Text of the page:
The Dewey Decimal Classification (DDC), colloquially known as the Dewey Decimal System, is a library classification system that allows books to be put into their most appropriate location in a library using their subject as a sorting criterium.

It was first published by Melvil Dewey in 1876. During the years the system passed through 23 major editions, the latest printed in 2011.

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So, having spent literally months if not years in libraries, and having managed a couple, the DDC is a well-known subject. The system has some background issues in the way certain topics are classified, but it is widely considered a good standard

As said it organizes library materials by putting them into ten classes, each of them divided into ten divisions, each of them having ten sections. The system’s notation uses Arabic numbers, with three integer numbers for the main classes and sub-classes, while decimals designate further divisions.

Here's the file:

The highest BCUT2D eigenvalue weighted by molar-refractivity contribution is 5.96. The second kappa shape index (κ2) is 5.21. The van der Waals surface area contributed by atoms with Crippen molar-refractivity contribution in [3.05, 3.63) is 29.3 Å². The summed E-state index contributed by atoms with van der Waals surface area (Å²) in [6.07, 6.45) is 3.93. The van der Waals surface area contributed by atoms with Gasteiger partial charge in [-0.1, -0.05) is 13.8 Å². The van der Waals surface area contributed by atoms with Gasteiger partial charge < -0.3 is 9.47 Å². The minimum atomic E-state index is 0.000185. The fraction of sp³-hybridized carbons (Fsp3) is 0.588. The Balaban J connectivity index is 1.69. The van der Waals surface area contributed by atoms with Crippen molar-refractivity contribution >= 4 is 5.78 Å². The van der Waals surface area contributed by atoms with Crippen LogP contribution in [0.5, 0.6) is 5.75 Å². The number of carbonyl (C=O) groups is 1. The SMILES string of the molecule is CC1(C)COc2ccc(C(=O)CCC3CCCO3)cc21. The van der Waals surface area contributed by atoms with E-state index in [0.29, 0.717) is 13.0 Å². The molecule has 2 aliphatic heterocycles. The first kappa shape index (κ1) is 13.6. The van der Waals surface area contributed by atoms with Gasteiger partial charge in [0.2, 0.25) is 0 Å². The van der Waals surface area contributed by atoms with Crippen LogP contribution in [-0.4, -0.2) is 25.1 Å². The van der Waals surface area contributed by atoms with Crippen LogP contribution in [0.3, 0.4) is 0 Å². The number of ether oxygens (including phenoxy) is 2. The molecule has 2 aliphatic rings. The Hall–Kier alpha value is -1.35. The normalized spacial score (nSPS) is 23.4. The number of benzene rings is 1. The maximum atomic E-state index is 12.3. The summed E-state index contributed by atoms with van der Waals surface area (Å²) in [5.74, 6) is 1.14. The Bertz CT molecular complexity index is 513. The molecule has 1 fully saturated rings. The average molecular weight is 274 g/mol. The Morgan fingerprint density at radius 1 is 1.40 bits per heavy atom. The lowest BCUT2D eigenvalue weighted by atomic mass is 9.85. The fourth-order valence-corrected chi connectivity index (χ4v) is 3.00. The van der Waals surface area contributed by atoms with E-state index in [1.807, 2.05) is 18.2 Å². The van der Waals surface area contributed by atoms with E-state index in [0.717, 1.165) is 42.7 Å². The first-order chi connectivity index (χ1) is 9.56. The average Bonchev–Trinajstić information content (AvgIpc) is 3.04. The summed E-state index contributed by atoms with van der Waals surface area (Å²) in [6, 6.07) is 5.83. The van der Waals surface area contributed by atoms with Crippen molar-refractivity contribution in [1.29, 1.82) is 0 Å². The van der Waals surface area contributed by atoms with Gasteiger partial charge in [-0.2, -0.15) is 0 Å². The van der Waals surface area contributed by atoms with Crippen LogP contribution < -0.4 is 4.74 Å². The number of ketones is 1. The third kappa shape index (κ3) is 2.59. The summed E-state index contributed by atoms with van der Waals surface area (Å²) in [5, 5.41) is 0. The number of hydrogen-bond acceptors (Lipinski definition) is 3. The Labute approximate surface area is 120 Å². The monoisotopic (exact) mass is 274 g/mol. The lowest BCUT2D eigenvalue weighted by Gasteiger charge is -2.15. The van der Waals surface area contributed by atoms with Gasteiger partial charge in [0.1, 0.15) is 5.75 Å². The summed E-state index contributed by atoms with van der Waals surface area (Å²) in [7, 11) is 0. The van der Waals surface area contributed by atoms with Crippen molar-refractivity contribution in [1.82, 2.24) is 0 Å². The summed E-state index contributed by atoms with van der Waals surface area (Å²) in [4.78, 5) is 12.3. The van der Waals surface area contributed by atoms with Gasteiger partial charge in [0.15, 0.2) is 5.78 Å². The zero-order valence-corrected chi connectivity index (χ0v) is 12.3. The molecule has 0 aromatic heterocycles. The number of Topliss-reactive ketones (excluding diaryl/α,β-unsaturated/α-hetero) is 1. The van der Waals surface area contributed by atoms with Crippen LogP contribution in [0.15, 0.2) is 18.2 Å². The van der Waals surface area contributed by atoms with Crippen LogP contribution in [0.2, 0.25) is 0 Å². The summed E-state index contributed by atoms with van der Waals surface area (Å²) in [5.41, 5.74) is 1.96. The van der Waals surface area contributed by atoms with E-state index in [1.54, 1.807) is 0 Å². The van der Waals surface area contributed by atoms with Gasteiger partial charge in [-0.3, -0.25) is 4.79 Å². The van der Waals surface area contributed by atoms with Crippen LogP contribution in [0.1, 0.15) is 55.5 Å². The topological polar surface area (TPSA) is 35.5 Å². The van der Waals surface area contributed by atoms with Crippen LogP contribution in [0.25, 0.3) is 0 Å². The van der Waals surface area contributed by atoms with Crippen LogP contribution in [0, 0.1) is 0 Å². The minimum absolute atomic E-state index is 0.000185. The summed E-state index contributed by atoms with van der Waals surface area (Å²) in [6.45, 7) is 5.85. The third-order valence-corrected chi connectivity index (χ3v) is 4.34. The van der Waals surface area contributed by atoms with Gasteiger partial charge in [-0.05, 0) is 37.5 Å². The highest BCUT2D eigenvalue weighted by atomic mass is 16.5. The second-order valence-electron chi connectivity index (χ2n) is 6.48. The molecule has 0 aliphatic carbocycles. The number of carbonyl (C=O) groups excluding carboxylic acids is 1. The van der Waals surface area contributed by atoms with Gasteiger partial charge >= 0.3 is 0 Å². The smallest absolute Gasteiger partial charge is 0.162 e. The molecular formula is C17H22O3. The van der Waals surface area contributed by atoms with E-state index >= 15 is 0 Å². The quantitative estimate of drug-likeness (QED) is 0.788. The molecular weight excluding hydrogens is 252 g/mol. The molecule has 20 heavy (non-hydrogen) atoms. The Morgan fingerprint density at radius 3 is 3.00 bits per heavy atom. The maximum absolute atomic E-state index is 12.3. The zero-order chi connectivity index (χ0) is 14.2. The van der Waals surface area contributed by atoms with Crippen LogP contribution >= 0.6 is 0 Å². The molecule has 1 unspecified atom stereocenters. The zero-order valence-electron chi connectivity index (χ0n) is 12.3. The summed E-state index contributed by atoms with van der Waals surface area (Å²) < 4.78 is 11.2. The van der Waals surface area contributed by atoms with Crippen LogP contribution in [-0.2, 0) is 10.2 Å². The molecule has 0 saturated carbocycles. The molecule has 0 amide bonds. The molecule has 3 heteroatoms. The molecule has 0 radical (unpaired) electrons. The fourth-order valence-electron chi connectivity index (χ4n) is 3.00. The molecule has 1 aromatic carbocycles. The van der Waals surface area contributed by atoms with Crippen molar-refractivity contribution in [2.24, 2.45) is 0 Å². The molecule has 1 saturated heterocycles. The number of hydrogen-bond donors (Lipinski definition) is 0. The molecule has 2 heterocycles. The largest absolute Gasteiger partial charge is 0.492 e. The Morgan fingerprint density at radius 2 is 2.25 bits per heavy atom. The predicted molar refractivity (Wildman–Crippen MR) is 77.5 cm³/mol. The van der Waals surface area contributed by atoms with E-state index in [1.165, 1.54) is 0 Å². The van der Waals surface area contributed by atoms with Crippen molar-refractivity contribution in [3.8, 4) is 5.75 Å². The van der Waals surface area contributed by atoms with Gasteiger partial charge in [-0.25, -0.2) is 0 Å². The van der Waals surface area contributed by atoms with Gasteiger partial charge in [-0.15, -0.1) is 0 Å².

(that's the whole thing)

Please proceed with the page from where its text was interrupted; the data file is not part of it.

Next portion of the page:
The structure of Dewey’s classification is hierarchical and the notation follows the same hierarchy.

So, if you are looking for a book in a library that uses the DDC, you should search for its Call Number
The Call Number works like an address: it tells us where the book is located in the library by giving you the class, the division, and the section of its classification.

The ten classes as described in the last revision are:
000 – Computer science, information, and general works
100 – Philosophy and Psychology
200 – Religion
300 – Social sciences
400 – Language
500 – Pure Science
600 – Technology
700 – Arts and Recreation
800 – Literature
900 – History and Geography

Should you decide to manage a library using Open-Source Software, I recommend the two I used most frequently and with more satisfaction: Evergreen and Opals.

If you need help in setting up, managing, or designing the services and offers of a library, contact me!

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